Bonuses are payments that you get in addition to your regular pay. They are usually linked to your personal performance, your team’s performance or the organisations overall performance. Bonus and incentive schemes can be discretionary or contractual. A discretionary bonus scheme will give you the right to be considered for a bonus or incentive payment but it doesn’t mean that you will automatically receive one. Your entitlement to a bonus should be stated in your written statement of employment particulars.
If your right to a bonus is not written down, it can be implied if it has previously been paid on the basis of custom and practice. In the case of Frischers Ltd v Taylor 1979 [EAT], a Christmas bonus had been paid to employees for several years. Frischers Limited said that it had the discretion to withhold payment of the bonus. The Employment Appeal Tribunal decided that through years of custom and practice there was an implied term that the bonus would be paid. Even if the bonus schemes has discretionary elements, it may still be enforceable. In Small and others v Boots Company Plc. and Another  the EAT said that simply describing a bonus scheme as discretionary does not give the employer the right not to pay it.
The Equality Act 2010 protects pregnant women and those on maternity leave when it comes to contractual pay and bonuses.
Section 27 ERA 1996 defines wages as , “any sums payable to the worker by his employer in connection with his employment, including any fee, bonus, commission, holiday pay or other emolument referable to his employment“. This applies whether or not it is mentioned in the employment contract and includes bonuses, sales commission and performance related pay. If your employer does not pay your bonus, or pays less than is due it would be an unauthorised deduction from wages. A deduction is when you are paid less than the total amount that you are due. The law provides the criteria for when a deduction from your wages or salary can be made lawfully by your employer. Any situation that falls outside of the criteria will be an unlawful deduction, and you will have the right to pursue a claim in the employment tribunal.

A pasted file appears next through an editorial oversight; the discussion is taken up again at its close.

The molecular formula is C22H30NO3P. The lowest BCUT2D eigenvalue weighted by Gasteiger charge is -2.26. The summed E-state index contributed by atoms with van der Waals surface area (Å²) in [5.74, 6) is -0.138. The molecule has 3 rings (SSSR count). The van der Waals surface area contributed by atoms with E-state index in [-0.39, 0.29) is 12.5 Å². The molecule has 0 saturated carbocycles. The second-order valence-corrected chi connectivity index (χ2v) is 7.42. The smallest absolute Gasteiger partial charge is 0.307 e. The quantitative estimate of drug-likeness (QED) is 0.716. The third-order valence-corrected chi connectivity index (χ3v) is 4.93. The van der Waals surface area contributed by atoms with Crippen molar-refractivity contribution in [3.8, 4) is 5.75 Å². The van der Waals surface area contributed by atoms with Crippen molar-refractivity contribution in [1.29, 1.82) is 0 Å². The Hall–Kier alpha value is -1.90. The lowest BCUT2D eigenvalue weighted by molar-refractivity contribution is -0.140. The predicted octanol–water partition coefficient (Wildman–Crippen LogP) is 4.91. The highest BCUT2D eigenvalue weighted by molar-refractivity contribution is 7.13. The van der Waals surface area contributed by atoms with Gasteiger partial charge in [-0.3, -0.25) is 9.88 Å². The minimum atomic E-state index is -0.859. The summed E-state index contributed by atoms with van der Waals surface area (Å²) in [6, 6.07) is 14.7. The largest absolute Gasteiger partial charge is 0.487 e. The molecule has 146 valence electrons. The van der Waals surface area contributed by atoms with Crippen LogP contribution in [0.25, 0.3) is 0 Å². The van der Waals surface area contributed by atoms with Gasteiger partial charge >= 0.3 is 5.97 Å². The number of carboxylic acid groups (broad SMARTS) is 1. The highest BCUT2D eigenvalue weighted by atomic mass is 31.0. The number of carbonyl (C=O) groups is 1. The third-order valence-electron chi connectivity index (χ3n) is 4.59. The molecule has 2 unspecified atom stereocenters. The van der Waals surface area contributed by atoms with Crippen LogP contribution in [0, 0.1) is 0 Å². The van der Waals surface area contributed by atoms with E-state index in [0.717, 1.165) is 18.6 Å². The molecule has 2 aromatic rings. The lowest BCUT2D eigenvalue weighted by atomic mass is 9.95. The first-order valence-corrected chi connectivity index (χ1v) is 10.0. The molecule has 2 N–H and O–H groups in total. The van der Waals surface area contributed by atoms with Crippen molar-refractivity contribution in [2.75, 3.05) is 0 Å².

You must make a claim for a specific amount of money in your grievance. If you are not sure about the amount, then your claim does not fall under an unlawful deduction under the Employment Rights Act 1996, and you must make a claim for breach of contract instead, or make your claim in the county court. Under the Deduction from Wages (Limitation) Regulations 2014 claims for deductions from wages are limited to two years from the date of the deduction.
If your employer makes any unauthorised deductions from these payments you will have a claim in the employment tribunal or county court.
If you want to make a claim for a bonus payment as an unauthorised deduction of wages, you should make sure that you know the exact amount of money you are claiming. If you are making a claim for a discretionary bonus that does not have a real formula for calculating the amount, you should make a breach of contract claim instead.
You must start of by raising a grievance, and consider that your grievance could end up before an employment tribunal and take account of the time limits for an employment tribunal claim. Time limits could expire before the end of the grievance and appeal procedure. The normal time limit for making a claim in most employment cases is three months less one day. Calculate your time limits including weekends and bank holidays and remember that you must go through free ACAS Early Conciliation before submitting a tribunal claim.
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